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 Be the first pioneers to continue the Astronomy Discussions at our new Astronomy meeting place...The Space and Astronomy Agora I May Be Confused By 'instantiates' Forum List | Follow Ups | Post Message | Back to Thread Topics | In Response ToPosted by Paul R. Martin on May 9, 2001 21:13:52 UTC

Hi Harv,

>>>The question as I see it is what instantiates a physical object at the most fundamental level (e.g., quantum level or at a more fundamental level). Does a physical object instantiate itself or does it get instantiated from a normative law (or algorithm) of nature?>>Of course, you have never adequately answered on how God and time can be fundamental and still have a beginning.>>Mathematics is a web of algorithms, yet you have given indication that you think the laws of physics are reduced into math algorithms. If so, then wouldn't you be committed to the notion that a math algorithm can actually do something beyond just look nice?>>I enjoy your humor Paul, but what you aren't seeing is that nothing has instantiated your equation.>The question that Stephen Hawking and many others are asking is how the equations of physics became instantiated (or blew fire into the nostrils) of the equations. The answer, I believe, is that some higher order algorithm (God, if you will) is what instantiates objects. This is not your concept of God, however.>>Of course, physical objects are instantiated by other physical objects. The question is what instantiated the first physical object - the universe itself. I believe algorithms do that.>This is what I'm saying. Your originating framework is very complex and anthropomorphic (the biggest sin in the 21st century, incidentally - smile). This is not workable as a cause for something very simple: true statements. P: Yes. I think god is limited, imperfect, finite, and willing and eager to learn. He has accomplished a staggering feat so far although rife with imperfections.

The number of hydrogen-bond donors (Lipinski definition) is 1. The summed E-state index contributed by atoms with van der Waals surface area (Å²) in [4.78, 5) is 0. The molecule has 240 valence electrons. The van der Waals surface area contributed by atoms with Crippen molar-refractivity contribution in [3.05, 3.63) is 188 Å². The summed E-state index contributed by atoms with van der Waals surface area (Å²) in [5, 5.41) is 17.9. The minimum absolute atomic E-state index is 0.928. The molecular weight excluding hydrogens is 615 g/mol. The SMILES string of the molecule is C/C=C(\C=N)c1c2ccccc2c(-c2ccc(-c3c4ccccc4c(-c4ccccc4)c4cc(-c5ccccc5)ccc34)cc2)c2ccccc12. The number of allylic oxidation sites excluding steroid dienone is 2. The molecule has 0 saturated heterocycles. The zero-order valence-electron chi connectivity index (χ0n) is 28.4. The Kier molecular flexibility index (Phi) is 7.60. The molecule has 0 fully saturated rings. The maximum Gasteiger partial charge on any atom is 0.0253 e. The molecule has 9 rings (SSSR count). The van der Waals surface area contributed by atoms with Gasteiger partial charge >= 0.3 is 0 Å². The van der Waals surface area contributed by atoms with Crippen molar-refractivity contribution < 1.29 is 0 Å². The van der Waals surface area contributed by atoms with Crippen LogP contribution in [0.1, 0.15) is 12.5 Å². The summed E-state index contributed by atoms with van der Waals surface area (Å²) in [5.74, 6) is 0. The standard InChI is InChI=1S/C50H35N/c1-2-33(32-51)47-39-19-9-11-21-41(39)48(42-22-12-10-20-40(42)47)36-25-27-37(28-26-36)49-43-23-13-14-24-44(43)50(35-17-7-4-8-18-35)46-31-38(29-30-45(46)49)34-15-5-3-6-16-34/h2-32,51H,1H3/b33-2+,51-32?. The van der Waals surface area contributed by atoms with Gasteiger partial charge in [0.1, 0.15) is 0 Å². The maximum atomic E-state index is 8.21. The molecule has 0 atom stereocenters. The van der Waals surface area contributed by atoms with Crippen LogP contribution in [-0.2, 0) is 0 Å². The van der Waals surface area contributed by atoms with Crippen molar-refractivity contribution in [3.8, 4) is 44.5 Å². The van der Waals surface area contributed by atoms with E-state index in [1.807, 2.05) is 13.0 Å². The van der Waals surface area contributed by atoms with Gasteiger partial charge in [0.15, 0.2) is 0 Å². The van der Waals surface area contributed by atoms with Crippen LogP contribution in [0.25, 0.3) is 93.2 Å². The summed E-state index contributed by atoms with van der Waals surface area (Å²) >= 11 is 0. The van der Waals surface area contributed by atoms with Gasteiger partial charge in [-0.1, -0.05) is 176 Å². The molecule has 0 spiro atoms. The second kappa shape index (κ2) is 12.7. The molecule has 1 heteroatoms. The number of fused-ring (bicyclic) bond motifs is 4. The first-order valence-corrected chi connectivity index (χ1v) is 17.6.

H: These are all very odd qualities to emerge from nothing in a finite past, don't you think?